7. Cervical Cancer Screening (PDQ®): Screening - Health Professional Information [NCI] - Evidence of Harm

    Annually in the United States, an estimated 65 million women undergo cervical cancer screening;[1] about 3.9 million (6%) will be referred for further evaluation.[2] About 11,000 cases of invasive cervical cancer were diagnosed in 2008. Thus, Papanicolaou (Pap) test screening results in a large number of colposcopies for benign conditions.The major potential harm of screening for cervical cancer lies in the screening detection of many cytologic abnormalities such as atypical squamous cells of undetermined significance (ASCUS) and low-grade squamous intraepithelial lesions (LSIL), the majority of which would never progress to cervical cancer. Women with human papillomavirus (HPV)-positive ASCUS or LSIL on Pap testing are usually referred for colposcopy. Histological CIN 2+ is treated with cryotherapy or loop electrosurgical excision procedure. These procedures permanently alter the cervix and have consequences on fertility and pregnancy.[3] Younger women are more likely to acquire HPV

  8. Cervical Cancer Treatment (PDQ®): Treatment - Health Professional Information [NCI] - Stages IB and IIA Cervical Cancer Treatment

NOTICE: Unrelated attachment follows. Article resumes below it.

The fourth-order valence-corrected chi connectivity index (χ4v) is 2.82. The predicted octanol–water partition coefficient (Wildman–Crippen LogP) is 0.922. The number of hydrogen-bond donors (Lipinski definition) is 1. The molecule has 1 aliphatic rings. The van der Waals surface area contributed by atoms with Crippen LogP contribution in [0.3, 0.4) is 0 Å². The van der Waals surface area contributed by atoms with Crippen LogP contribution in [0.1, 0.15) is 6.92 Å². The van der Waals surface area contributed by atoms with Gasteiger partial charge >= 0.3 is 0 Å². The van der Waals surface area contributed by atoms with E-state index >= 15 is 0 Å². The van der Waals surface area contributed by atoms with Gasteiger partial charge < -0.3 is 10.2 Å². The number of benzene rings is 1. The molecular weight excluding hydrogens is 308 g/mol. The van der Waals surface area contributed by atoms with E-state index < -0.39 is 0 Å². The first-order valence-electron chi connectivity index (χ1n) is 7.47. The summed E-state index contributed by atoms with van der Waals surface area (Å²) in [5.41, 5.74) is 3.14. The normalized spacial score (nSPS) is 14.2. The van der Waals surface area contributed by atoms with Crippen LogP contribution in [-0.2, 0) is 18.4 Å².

Either radiation therapy or radical hysterectomy and bilateral lymph node dissection results in cure rates of 85% to 90% for women with Féderation Internationale de Gynécologie et d'Obstétrique (FIGO) stages IA2 and IB1 small-volume disease. The choice of either treatment depends on patient factors and available local expertise. A randomized trial reported identical 5-year overall survival (OS) and disease-free survival rates when comparing radiation therapy to radical hysterectomy.[1] The size of the primary tumor is an important prognostic factor and should be carefully evaluated in choosing optimal therapy.[2] For adenocarcinomas that expand the cervix more than 4 cm, the primary treatment should be concomitant chemotherapy and radiation therapy.[3] After surgical staging, patients found to have small volume para-aortic nodal disease and controllable pelvic disease may be cured with pelvic and para-aortic radiation therapy and concomitant chemotherapy.[4] The resection of

  9. Gestational Trophoblastic Disease Treatment (PDQ®): Treatment - Patient Information [NCI] - Stages of Gestational Trophoblastic Tumors and Neoplasia